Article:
Lessons from the QOF
Paying doctors extra for achieving a higher standard of care for their patients could be an interesting approach for the Family Health Programme as it might reduce the current variation in quality experienced across the country. However, there are important pitfalls and challenges in the experience of P4P in the UK that should be considered before implementing these schemes.
Developing the indicator set
Choosing a good indicator requires a trade off between several features: the scope of the indicator, the target to be reached, its value in terms of financial reward and when it will be retired or replaced. This process is a politico-institutional one in the QOF and whilst NICE, York University, NHS Information and NHS Evidence work hard to create fair yet relevant indicators, based on the best available evidence, professional lobbying groups influence which indicators get adopted and which do not. Care needs to be taken to ensure that there is consensus around indicator development. The legitimacy of P4P targets can be undermined if there is not sufficient buy-in from clinicians. Setting the target too high and the doctors will not get rewarded. Too low, and it will not discriminate between the high and low performers. None of the 134 targets are set at 100% and the GP will receive a financial reward for most of the indicators even if only 40% of the target is met.
There is an ethical question: should doctors be rewarded for providing high quality care for only some and not all of their patients? All indicators reach a plateau eventually: their ability to influence and motivate better standards of care levels off over time. It is necessary to consider when to retire some indicators and when to create new ones to keep the financial reward scheme relevant.
A choice has to be made between emphasizing process, outcome and impact indicators. Processes, e.g. measurement of HbA1c in diabetic patients, are easy to capture, however they do not automatically lead to desired outcomes. Outcomes, e.g. HbA1c levels below 7%, are of interest, however case mix needs to be taken into account for targets to be considered fair. Impact, e.g. number of hospitalizations due to diabetes, is of ultimate interest, however it is difficult to associate the activities of the Family Health Programme teams directly with these broader changes in health. Often a blend of all three might be required. Macinko et al7 (2007) have developed a validated primary care evaluation tool for the Family Health Programme that could be a useful starting point for the standardisation of performance monitoring across different Family Health Programme teams.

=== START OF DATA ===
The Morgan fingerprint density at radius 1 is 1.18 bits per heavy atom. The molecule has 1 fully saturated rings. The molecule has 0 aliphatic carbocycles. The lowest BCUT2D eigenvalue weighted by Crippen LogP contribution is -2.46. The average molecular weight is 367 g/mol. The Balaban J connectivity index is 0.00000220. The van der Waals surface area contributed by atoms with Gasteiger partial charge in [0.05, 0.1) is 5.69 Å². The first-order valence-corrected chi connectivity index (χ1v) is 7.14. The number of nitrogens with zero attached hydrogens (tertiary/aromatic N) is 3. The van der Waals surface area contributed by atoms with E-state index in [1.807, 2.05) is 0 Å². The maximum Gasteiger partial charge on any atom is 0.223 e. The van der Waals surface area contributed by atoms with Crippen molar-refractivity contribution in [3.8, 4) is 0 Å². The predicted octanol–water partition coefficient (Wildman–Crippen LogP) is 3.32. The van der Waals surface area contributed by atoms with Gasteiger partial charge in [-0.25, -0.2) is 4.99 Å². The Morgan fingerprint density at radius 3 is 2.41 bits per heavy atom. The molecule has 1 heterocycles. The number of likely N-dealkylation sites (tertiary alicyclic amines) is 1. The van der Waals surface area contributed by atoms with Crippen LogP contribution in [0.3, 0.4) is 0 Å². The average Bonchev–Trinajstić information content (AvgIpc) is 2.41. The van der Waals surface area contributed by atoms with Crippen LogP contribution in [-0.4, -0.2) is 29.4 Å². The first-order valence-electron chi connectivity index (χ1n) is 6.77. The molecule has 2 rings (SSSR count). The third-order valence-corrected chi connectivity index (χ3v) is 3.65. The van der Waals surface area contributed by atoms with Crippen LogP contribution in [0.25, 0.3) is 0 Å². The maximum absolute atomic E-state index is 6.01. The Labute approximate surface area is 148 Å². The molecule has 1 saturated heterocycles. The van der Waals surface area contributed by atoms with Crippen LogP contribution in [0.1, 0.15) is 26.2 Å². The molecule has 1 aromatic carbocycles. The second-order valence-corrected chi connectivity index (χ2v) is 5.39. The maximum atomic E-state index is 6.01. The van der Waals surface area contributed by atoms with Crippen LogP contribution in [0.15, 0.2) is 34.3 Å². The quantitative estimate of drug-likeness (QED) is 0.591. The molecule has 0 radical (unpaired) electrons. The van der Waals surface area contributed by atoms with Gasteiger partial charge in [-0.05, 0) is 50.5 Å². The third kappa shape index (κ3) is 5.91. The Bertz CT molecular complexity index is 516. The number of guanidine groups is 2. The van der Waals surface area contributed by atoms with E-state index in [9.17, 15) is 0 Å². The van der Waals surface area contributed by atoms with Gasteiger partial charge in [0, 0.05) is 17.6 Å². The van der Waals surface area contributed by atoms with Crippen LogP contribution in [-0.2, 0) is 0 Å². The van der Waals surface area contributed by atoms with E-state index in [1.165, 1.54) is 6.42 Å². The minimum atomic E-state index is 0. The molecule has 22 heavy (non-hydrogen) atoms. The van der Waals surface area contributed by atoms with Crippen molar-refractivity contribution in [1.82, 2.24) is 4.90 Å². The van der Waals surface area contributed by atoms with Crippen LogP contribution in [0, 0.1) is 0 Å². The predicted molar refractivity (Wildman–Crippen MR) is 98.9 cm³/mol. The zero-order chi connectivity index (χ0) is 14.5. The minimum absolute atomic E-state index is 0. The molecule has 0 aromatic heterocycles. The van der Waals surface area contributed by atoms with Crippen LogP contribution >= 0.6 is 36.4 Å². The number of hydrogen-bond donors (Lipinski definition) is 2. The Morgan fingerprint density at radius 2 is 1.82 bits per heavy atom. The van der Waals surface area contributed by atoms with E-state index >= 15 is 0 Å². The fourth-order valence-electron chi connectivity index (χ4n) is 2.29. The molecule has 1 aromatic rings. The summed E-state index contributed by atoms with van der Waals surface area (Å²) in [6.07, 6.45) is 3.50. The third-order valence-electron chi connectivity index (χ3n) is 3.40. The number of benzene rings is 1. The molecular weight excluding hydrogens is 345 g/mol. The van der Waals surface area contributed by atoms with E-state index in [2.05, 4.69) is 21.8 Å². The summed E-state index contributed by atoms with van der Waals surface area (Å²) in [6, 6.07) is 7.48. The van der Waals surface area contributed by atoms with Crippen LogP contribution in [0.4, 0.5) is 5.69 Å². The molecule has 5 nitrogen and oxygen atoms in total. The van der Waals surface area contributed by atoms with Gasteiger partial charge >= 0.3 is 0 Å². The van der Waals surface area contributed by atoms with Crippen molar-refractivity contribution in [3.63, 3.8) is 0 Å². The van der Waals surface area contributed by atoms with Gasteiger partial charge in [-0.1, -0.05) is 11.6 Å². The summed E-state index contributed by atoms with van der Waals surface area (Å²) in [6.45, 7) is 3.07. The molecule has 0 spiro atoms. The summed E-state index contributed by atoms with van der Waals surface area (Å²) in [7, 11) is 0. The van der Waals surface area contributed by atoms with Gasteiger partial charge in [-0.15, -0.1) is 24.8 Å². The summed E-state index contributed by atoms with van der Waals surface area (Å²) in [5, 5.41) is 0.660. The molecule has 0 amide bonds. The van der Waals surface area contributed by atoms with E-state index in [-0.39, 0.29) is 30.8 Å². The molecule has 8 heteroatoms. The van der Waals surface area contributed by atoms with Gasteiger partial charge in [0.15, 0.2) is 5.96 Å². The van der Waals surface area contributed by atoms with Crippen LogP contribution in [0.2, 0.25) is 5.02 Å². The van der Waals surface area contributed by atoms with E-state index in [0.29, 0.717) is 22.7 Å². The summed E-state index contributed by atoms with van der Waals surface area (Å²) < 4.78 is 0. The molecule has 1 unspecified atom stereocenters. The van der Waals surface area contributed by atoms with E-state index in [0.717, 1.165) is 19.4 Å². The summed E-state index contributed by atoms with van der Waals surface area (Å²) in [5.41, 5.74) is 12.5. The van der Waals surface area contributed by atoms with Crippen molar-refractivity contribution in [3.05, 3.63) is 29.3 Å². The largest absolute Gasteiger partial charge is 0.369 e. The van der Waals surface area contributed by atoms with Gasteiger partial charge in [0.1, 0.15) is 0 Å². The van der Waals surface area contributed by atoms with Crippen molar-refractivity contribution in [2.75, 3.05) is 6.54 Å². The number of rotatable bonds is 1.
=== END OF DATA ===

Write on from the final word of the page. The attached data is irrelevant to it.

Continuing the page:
If a GP has been unable to meet a target, it might not have been from lack of effort or poor performance. The QOF has some flexibility in this regard called 'Exception Reporting'. GPs are allowed to exclude patients ('exceptions') from the performance target when it is appropriate to do so but they can only do this if the patient fulfils one or more of the following criteria:
The indicator is not appropriate in the patient's case
Appropriate services are not available
The patient is already on the maximum tolerated or permitted dosage of a treatment
The patient has an allergy to the medication
The patient has a co-morbidity of greater severityThe patient refuses treatment
There are considerable differences in Exception Reporting rates between different GP practices and in some municipalities, there are GP practices that Exception Report several times more patients than other GP practices.11,g Should these practices be rewarded in the same way as the other practices? The GP practice, the patient register and even patients' notes are subject to annual review. However, this is not a particularly well audited or enforced area and the system is susceptible to fraudulent behaviour. In the Family Health Programme, therefore, P4P schemes should allow some flexibility whilst at the same time ensure proper safeguards against fraud.